Previously published in Construction Executive magazine.
The risk profile on federal construction projects has changed
significantly because of aggressive energy efficiency and
sustainable building practice mandates. These mandates extend the
expected lifespan of federal buildings, require new means and
methods of design and construction, and introduce new players into
the development process. Architects and engineers must conform
their services to these mandates, as well as manage the associated
risks in contract documents.
Following are federal sustainability mandates and goals in the Energy Policy Act of 2005 and the Energy Independence and Security Act of 2007.
- Achieve energy performance 30 percent beyond ASHRAE 90.1-2004.
- Reduce building energy intensity 3 percent annually through FY 2015, or have a 30 percent total reduction by FY 2015.
- Reduce fossil fuel-generated energy consumption by 55 percent in 2010; 65 percent in 2015; 80 percent in 2020; 90 percent in 2025 and 100 percent in 2030.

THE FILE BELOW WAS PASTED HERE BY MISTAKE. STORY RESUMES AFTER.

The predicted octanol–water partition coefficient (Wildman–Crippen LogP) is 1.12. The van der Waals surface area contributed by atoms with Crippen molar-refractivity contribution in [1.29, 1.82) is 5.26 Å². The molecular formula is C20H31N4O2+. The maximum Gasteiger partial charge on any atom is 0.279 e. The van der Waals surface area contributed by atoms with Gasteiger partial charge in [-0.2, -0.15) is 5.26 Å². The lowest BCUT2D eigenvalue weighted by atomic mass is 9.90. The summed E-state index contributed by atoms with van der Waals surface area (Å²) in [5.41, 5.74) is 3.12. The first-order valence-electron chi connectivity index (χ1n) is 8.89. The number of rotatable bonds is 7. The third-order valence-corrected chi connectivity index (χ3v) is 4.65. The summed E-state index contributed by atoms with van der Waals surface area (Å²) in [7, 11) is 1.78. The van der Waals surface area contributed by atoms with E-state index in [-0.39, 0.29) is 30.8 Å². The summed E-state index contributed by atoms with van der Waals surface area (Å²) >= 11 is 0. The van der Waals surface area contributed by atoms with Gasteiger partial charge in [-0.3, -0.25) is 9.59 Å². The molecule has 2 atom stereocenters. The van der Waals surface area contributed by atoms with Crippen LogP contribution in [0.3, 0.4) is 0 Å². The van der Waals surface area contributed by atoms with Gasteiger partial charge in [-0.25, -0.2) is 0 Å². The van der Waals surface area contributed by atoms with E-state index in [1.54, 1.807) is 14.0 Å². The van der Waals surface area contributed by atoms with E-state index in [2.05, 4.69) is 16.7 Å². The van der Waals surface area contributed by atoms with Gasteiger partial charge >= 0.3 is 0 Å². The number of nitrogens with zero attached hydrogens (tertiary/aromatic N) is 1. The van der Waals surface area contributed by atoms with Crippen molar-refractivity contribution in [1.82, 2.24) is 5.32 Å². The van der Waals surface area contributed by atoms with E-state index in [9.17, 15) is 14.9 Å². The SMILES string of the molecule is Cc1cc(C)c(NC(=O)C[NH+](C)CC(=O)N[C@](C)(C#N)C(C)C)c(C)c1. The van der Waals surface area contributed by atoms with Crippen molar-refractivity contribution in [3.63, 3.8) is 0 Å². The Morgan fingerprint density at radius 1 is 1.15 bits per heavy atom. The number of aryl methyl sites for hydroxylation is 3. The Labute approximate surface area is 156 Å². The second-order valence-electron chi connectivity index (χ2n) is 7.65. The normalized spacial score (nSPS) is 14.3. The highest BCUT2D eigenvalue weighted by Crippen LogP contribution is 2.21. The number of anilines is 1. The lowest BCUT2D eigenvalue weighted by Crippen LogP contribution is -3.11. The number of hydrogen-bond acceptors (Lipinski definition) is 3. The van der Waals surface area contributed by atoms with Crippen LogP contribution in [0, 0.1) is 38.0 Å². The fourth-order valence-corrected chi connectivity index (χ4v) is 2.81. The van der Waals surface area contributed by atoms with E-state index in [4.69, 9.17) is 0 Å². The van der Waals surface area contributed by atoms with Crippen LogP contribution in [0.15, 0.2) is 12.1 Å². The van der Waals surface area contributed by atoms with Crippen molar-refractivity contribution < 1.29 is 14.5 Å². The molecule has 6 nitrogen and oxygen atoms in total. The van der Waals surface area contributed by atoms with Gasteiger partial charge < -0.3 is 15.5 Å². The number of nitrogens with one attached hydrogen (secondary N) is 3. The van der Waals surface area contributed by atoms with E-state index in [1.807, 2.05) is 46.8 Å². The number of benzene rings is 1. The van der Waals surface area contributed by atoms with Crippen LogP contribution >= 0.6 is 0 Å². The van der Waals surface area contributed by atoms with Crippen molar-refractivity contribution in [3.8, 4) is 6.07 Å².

- Acquire 7.5 percent of total energy from renewable sources by 2013.
- Achieve a 26 percent reduction in potable water consumption and a 20 percent reduction in industrial, landscaping and agricultural water consumption by 2020.
- Meet 30 percent of hot water demand with solar hot water equipment, as long as its life cycle is cost-effective.
- Maintain or restore the pre-development hydrology associated with temperature, rate, volume and duration of flow for properties that exceed 5,000 square feet.
By virtue of Executive Orders 13423 (January 2007) and 13514
(October 2009), federal design and construction is now governed by
the "Guiding Principles in High Performance and Sustainable
Buildings." Similar in content to the LEED family of rating